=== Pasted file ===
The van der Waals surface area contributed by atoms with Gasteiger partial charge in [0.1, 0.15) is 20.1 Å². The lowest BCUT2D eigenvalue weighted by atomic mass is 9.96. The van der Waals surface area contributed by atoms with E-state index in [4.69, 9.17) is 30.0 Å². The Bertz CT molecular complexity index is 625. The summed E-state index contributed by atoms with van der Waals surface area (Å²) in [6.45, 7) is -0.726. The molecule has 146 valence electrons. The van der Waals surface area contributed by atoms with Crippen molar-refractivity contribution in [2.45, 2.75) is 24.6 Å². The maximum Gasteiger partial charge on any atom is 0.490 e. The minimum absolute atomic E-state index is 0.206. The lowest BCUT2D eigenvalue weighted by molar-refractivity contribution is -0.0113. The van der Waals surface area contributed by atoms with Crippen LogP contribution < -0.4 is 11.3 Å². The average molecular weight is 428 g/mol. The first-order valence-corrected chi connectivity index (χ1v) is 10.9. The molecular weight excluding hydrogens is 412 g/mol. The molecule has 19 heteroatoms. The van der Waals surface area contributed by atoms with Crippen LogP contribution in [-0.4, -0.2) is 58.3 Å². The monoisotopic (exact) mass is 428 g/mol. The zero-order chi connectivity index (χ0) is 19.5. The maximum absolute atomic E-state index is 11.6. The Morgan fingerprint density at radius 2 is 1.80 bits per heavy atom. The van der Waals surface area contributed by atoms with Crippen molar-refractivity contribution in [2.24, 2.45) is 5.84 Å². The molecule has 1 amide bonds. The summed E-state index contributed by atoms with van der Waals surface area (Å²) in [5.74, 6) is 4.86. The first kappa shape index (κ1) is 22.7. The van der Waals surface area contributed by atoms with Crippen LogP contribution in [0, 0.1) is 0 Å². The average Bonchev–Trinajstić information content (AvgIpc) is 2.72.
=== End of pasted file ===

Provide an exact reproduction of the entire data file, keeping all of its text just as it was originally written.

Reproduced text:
The van der Waals surface area contributed by atoms with Gasteiger partial charge in [0.1, 0.15) is 20.1 Å². The lowest BCUT2D eigenvalue weighted by atomic mass is 9.96. The van der Waals surface area contributed by atoms with E-state index in [4.69, 9.17) is 30.0 Å². The Bertz CT molecular complexity index is 625. The summed E-state index contributed by atoms with van der Waals surface area (Å²) in [6.45, 7) is -0.726. The molecule has 146 valence electrons. The van der Waals surface area contributed by atoms with Crippen molar-refractivity contribution in [2.45, 2.75) is 24.6 Å². The maximum Gasteiger partial charge on any atom is 0.490 e. The minimum absolute atomic E-state index is 0.206. The lowest BCUT2D eigenvalue weighted by molar-refractivity contribution is -0.0113. The van der Waals surface area contributed by atoms with Crippen LogP contribution < -0.4 is 11.3 Å². The average molecular weight is 428 g/mol. The first-order valence-corrected chi connectivity index (χ1v) is 10.9. The molecular weight excluding hydrogens is 412 g/mol. The molecule has 19 heteroatoms. The van der Waals surface area contributed by atoms with Crippen LogP contribution in [-0.4, -0.2) is 58.3 Å². The monoisotopic (exact) mass is 428 g/mol. The zero-order chi connectivity index (χ0) is 19.5. The maximum absolute atomic E-state index is 11.6. The Morgan fingerprint density at radius 2 is 1.80 bits per heavy atom. The van der Waals surface area contributed by atoms with Crippen molar-refractivity contribution in [2.24, 2.45) is 5.84 Å². The molecule has 1 amide bonds. The summed E-state index contributed by atoms with van der Waals surface area (Å²) in [5.74, 6) is 4.86. The first kappa shape index (κ1) is 22.7. The van der Waals surface area contributed by atoms with Crippen LogP contribution in [0, 0.1) is 0 Å². The average Bonchev–Trinajstić information content (AvgIpc) is 2.72.